The recent Washington Post piece on U.S. guns arming Mexican drug gangs reminded me: I never did go back and read that 2nd piece in the Christian Science Monitor series I blogged on before. This quote from the CSM article pretty much sums it up:
The US and Mexico already work together against drug trafficking. But it is weak gun laws in the US – compared with strict ones in Mexico – that help drive the cross-border gun trade. Mexico itself can do more, too, such as curbing corruption among customs agents. But if Americans want to help improve life for Mexicans, they'll need to stand up to the gun lobby in Congress and state legislatures.
Then there's this, too:
Most alarming is the increasing flow of combat-style rifles into Mexico, often just a few at a time hidden in the trunk of a car. That trend is partly a result of Congress allowing the US ban on assault weapons to lapse in 2004. But also worrisome is an increase in Mexican gang agents at US gun shows who brazenly pay citizens to buy weapons for them. The US does not have enough federal officials to catch such acts, while many states have loose rules about sales at gun shows.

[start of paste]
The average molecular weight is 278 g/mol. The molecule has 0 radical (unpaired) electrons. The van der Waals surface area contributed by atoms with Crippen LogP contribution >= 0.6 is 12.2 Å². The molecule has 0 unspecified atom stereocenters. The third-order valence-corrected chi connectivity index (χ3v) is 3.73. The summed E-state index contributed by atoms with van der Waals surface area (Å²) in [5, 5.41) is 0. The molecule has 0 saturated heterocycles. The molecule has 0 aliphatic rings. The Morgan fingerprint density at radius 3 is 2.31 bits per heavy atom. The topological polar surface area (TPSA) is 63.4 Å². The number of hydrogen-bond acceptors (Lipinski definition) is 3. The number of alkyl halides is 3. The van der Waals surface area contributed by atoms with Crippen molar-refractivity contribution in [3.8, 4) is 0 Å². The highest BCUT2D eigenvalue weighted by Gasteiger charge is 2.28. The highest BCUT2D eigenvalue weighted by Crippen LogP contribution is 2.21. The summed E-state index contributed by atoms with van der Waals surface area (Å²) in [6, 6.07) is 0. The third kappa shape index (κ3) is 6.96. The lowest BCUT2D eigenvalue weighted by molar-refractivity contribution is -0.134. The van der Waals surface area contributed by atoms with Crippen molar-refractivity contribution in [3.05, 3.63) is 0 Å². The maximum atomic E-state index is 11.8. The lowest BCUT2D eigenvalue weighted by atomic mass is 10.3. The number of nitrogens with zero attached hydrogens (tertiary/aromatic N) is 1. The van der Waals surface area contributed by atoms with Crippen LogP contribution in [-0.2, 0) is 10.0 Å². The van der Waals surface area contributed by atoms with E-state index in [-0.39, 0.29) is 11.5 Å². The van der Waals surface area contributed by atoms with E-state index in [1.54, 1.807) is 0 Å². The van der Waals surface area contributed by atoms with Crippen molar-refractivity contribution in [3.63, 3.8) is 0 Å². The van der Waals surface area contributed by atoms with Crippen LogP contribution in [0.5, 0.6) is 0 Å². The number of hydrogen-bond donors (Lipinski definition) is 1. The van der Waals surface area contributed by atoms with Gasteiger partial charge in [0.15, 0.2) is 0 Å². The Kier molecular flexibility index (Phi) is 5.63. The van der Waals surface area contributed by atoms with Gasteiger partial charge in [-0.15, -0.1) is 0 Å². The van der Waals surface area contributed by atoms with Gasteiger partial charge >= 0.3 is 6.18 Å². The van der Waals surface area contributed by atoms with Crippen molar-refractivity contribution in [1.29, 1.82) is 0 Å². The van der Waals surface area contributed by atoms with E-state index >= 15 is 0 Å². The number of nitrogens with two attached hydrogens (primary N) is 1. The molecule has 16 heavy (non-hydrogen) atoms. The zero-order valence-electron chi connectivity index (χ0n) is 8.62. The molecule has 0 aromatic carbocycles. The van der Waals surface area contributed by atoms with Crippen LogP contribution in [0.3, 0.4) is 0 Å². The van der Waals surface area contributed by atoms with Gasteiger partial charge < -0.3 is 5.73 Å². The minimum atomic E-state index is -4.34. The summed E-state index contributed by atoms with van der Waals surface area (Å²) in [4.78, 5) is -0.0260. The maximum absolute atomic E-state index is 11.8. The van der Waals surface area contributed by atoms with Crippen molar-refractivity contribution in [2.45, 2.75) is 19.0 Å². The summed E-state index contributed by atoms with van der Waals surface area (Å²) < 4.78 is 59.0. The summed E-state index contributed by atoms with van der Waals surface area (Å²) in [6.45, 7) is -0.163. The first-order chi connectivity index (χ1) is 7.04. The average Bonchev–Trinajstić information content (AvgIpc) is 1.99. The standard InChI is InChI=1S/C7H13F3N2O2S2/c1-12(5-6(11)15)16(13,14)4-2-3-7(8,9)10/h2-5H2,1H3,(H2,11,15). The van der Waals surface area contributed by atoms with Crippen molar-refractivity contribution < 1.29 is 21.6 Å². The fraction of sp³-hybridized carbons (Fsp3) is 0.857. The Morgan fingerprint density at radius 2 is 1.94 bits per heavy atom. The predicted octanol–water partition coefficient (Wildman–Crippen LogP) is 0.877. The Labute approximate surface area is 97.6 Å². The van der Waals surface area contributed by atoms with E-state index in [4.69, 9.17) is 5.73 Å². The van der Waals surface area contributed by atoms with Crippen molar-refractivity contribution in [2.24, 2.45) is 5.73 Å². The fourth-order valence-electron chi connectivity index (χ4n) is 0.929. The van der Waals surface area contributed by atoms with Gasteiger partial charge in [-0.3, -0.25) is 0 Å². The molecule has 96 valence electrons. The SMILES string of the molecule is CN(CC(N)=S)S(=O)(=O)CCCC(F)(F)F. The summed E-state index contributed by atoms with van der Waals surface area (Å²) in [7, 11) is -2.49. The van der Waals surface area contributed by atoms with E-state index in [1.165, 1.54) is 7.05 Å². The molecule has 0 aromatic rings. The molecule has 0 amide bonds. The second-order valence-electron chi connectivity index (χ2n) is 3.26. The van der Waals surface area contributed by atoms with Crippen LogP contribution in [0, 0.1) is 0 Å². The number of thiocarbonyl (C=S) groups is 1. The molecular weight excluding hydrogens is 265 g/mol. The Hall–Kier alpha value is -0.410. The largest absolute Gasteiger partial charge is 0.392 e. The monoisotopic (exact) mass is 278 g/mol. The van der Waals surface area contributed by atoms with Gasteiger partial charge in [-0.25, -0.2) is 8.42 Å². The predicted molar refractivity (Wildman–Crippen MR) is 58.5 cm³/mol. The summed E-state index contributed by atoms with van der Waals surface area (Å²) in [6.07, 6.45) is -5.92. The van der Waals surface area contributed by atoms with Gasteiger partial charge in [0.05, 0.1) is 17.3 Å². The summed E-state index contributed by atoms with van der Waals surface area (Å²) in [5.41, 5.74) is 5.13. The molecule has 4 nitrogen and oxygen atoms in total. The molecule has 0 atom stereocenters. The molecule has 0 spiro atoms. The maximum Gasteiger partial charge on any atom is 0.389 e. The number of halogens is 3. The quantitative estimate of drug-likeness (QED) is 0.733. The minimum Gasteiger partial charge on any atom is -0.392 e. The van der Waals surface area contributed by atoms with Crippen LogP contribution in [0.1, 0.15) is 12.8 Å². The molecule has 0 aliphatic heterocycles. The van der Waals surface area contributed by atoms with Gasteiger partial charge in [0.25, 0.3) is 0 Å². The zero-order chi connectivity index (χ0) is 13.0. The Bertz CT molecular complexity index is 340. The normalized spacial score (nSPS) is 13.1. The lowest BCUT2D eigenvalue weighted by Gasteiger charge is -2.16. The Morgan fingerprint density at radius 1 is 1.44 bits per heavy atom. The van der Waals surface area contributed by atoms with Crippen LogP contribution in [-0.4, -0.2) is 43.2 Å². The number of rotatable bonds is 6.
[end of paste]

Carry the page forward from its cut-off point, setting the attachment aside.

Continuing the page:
An undercover investigation by Garen Wintemute, a University of California professor, found such illegal "straw purchases" are common at gun shows. He used hidden recording devices at 28 shows in five states during 2005 and 2006 to detect 24 illegal sales. Often, such sales happened in plain sight of law-enforcement officers. He found one Phoenix vendor with a sale sign in Spanish, offering various assault rifles.
He says California has stronger gun laws than the other four states, and his research shows the result is less illegal trade and proves that tough regulation can work.
Uh oh. They went and did it. They said regulation...
More on the problem in this CSM article entitled "US steadies its aim at gun trafficking into Mexico."